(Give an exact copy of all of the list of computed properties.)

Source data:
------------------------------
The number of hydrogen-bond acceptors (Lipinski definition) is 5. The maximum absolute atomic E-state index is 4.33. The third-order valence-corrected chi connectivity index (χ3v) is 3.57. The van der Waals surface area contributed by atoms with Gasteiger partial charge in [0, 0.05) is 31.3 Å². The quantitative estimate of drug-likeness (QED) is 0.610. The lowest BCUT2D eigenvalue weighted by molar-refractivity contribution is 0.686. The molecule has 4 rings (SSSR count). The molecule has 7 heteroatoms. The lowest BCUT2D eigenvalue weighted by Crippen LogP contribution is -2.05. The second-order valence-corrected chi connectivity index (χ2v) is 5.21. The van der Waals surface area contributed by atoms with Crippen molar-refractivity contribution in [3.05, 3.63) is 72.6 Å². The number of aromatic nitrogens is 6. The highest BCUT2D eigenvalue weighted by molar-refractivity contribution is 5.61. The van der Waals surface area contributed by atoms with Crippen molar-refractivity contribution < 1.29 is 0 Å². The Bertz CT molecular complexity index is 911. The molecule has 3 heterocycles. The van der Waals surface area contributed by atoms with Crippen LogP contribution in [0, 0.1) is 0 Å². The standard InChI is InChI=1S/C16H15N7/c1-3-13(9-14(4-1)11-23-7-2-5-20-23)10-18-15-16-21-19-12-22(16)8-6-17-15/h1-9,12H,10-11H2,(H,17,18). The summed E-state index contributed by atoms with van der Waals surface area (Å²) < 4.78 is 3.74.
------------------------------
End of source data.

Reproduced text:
The number of hydrogen-bond acceptors (Lipinski definition) is 5. The maximum absolute atomic E-state index is 4.33. The third-order valence-corrected chi connectivity index (χ3v) is 3.57. The van der Waals surface area contributed by atoms with Gasteiger partial charge in [0, 0.05) is 31.3 Å². The quantitative estimate of drug-likeness (QED) is 0.610. The lowest BCUT2D eigenvalue weighted by molar-refractivity contribution is 0.686. The molecule has 4 rings (SSSR count). The molecule has 7 heteroatoms. The lowest BCUT2D eigenvalue weighted by Crippen LogP contribution is -2.05. The second-order valence-corrected chi connectivity index (χ2v) is 5.21. The van der Waals surface area contributed by atoms with Crippen molar-refractivity contribution in [3.05, 3.63) is 72.6 Å². The number of aromatic nitrogens is 6. The highest BCUT2D eigenvalue weighted by molar-refractivity contribution is 5.61. The van der Waals surface area contributed by atoms with Crippen molar-refractivity contribution < 1.29 is 0 Å². The Bertz CT molecular complexity index is 911. The molecule has 3 heterocycles. The van der Waals surface area contributed by atoms with Crippen LogP contribution in [0, 0.1) is 0 Å². The standard InChI is InChI=1S/C16H15N7/c1-3-13(9-14(4-1)11-23-7-2-5-20-23)10-18-15-16-21-19-12-22(16)8-6-17-15/h1-9,12H,10-11H2,(H,17,18). The summed E-state index contributed by atoms with van der Waals surface area (Å²) < 4.78 is 3.74.